Represent – The Tao of Texas Hold’em? – Game Theory



In his book, Phil Hellmuth’s Texas Hold’Em (published by Collins, and adapted from Play Poker Like the Pros“>Play Poker Like the Pros), Phil Hellmuth talks about the 5 animals that most poker players seem to fall into, in terms of playing behaviour. Being new to Texas Hold’em, I’m not sure yet if I fully subscribe to this theory, but it seems to make sense.


His five poker animal types, that he feels are the most common, are the eagle, mouse, elephant, jackal and lion. I won’t get into the nuances of each. Suffice it to say that each animal has its own playing (that is, betting) behaviour. Some are more predictible than others. The two that stand out for me are the mouse and the jackal. The mouse only raises on certain hands – fear the mouse’s raise. The jackal raises on everything, perpetually obscuring their hand, but becoming something like the class clown


The more I play Texas Hold’Em, and the more I read about it, it occurs to me that if you want to do really well, you not only have to learn to represent (targeted bluffing) certain hands, you also have to represent different animals in different games.


Novelist Stephen R. Donaldson wrote a series of books based on Wagner’s famous opera, The Rings of the Nibulungen, about a set of characters who unwittingly swap their roles during the course of the story. I’m putting forth the theory that you have to do something similar in Texas Hold’Em (maybe even all types of poker), and change your “animal”, but be in control of the change.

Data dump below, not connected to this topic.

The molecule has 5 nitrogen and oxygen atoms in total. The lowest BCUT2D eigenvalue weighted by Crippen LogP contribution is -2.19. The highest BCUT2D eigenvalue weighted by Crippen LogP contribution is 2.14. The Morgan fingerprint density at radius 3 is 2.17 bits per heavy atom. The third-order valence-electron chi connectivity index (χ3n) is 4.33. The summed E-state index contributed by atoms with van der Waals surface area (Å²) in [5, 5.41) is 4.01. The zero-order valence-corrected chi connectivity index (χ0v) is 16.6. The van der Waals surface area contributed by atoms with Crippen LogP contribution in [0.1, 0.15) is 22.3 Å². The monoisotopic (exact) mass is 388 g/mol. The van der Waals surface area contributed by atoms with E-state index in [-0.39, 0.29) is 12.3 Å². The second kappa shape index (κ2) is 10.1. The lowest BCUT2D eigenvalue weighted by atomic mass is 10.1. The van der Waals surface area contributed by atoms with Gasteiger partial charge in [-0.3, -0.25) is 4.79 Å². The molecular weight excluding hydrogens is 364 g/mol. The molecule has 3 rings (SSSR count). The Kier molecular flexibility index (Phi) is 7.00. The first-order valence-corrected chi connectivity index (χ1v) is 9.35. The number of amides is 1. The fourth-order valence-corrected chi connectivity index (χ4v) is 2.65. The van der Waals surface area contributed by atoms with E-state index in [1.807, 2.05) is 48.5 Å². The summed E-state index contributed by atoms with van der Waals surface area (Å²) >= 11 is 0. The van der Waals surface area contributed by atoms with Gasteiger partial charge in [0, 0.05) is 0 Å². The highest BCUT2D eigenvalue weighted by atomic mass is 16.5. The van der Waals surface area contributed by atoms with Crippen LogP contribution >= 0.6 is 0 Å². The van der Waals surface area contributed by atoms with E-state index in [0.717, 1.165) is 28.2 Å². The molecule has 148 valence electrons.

Using a similar analogy, consider the martial art of Kung Fu. There are several basic types, all of which are based on animals and their specific physical movements. For example, tiger, crane and snake. Each one moves differently. If you are sparring and you know that your opponent has been taught to follow the crane style of Kung Fu, you can predict their moves. But if they suddenly switch styles to, say, snake, and then to something else, they gain an advantage over you. A true master tries to learn several styles.


So, if everyone knows you’re a poker “jackal”, after a while, your perceptive opponents will know this and you won’t be as effective. On the other hand, if you switch up your role, say to a mouse, and then to some other animal, no one will know “who” you are. You’ve effectively cloaked your behaviour.


If you cannot be pegged as playing to a certain predictible behaviour, then it’s harder to beat you because you’ll be able to represent hands in different ways. Some animals never bluff. Of Phil Hellmuth’s five types, the few that do bluff, do so in different ways, at different times, and under different conditions.